Publisher's Note: Shhh, talking is bad
By Jody Reese
The New Hampshire Advantage Coalition is criticizing state house and senate leaders for planning a summit on taxation that will include discussion of a state income tax.
The crux of the advantage folks’ opposition seems to be that talking about an income tax will lead to more taxation. But what are the advantage folks trying to protect? Currently the system relies on hidden fees, one-time revenues and some of the highest property taxes in the country to pay for government. Frankly our current system is awful. It hides the true cost of government and burdens those who have the hardest time paying for it. That doesn’t seem like an advantage.
Apparently at some point an income tax became liberal and property taxes became conservative? I had always imagined that conservatives stood for restrained spending and that the issue of how state monies were raised was more an issue of fairness.
What could be more unfair than property tax? It’s not a flat tax. It’s not even a consumption tax. It’s a tax on a perceived value designated by a government employee. Gee, that seems like a great system conservatives should protect. It’s such a great system that if you’re a retired couple earning $25,000 a year from social security you might have a state/local tax rate of 20 percent based on a property tax bill of $5,000 while someone earning $200,000 a year living next door would have a tax rate of around 2 percent.
If we applied that taxing system to the federal government’s needs, based on the 2009 George Bush budget of $3.1 trillion, each average American home-owner would be responsible for $35,400. That wouldn’t be a bad deal for a couple earning $200,000 or more, but it would tough on that retired couple bringing in $25,000 in social security payments a year. Even if all government spending was sliced in half, that retired couple would still be paying almost all of their income in taxes.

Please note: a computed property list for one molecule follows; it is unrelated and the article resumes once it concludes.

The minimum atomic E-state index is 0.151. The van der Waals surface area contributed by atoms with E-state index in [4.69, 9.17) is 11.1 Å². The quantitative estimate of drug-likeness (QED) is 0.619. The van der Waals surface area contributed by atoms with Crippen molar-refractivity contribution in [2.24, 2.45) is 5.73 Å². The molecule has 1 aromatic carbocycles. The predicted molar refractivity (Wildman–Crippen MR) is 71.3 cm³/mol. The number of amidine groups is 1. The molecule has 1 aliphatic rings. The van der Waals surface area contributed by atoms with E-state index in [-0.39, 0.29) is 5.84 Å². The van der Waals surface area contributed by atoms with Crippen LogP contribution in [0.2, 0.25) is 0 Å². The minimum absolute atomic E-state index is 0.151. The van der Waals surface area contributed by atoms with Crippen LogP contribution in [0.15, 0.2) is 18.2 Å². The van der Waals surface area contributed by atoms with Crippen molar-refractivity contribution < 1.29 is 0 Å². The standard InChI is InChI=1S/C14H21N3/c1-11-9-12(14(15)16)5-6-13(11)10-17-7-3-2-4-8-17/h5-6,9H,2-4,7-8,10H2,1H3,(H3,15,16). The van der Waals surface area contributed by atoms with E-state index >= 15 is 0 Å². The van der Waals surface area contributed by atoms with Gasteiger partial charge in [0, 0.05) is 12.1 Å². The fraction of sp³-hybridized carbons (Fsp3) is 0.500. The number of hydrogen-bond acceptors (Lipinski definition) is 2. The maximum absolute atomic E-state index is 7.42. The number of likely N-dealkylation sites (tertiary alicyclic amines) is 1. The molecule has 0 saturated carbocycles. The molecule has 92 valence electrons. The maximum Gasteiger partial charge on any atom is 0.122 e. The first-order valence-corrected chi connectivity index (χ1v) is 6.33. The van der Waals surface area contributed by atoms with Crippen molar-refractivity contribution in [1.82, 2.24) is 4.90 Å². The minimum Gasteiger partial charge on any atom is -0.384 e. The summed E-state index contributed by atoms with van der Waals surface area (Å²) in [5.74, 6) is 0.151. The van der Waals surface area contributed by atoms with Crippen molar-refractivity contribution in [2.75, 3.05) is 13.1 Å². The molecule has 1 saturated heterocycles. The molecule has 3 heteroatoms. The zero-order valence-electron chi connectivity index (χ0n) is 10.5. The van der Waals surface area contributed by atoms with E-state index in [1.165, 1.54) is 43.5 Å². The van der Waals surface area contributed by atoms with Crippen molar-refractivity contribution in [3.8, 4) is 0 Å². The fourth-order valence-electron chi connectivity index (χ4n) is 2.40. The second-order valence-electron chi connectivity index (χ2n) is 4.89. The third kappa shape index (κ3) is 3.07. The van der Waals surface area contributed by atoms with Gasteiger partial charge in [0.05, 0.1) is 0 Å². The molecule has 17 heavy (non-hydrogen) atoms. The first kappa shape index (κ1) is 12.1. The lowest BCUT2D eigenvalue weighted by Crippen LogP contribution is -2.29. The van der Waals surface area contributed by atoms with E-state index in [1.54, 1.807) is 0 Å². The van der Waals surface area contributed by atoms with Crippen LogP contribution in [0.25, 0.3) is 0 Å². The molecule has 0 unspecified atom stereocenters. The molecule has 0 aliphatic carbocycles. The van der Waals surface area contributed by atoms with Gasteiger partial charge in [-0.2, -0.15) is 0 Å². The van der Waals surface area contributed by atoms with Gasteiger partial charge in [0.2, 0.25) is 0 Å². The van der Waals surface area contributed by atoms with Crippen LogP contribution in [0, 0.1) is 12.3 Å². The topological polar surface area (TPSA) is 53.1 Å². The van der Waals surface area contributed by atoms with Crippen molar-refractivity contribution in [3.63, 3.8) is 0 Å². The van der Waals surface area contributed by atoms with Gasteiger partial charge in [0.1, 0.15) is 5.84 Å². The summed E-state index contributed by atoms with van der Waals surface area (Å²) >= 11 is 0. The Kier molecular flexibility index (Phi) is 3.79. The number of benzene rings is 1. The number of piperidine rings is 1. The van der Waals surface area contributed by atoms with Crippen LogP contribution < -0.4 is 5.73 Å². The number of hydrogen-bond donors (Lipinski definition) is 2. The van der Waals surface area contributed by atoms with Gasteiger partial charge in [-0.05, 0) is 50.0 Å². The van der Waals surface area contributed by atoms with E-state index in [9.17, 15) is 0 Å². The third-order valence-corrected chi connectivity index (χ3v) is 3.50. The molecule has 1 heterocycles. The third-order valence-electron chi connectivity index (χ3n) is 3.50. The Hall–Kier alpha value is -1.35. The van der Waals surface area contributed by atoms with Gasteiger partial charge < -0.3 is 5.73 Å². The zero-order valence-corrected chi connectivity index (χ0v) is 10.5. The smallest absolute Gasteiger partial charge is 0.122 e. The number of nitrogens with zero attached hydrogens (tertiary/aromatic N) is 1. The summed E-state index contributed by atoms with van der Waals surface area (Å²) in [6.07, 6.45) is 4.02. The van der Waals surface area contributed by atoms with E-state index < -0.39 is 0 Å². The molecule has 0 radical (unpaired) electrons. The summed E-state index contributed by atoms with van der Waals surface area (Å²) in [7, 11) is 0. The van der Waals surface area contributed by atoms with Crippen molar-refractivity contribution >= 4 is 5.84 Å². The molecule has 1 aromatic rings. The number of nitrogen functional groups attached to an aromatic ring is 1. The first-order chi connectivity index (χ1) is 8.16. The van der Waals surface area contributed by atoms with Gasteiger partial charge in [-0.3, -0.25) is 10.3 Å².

Taxing solely based on the property you own isn’t fair or even practical. Taxation had always been based on people’s ability to pay. When we were a nation of farmers, taxing property was like taxing income because property produced income and was measurable. Keeping track of people’s income was impossible back then.
Today, we can easily track income and property generally doesn’t produce income — just expense — so why are we still clinging to that unfair form of taxation?
In fact, I’m surprised conservatives oppose an income tax — or even the discussion of one. Property taxes and fees tend to obscure how much taxes we all pay. If you’re a renter you pay property taxes, but indirectly. If every person paid taxes directly, wouldn’t they be more focused on how much they paid and what it was used for?
To me an income tax fits a more fair system of taxation: It’s open and everyone pays the same rate.
And, of course, to be really fair it would have to replace, not augment, property taxes.
Surely, we can talk more about this without some out there yelling about death panels.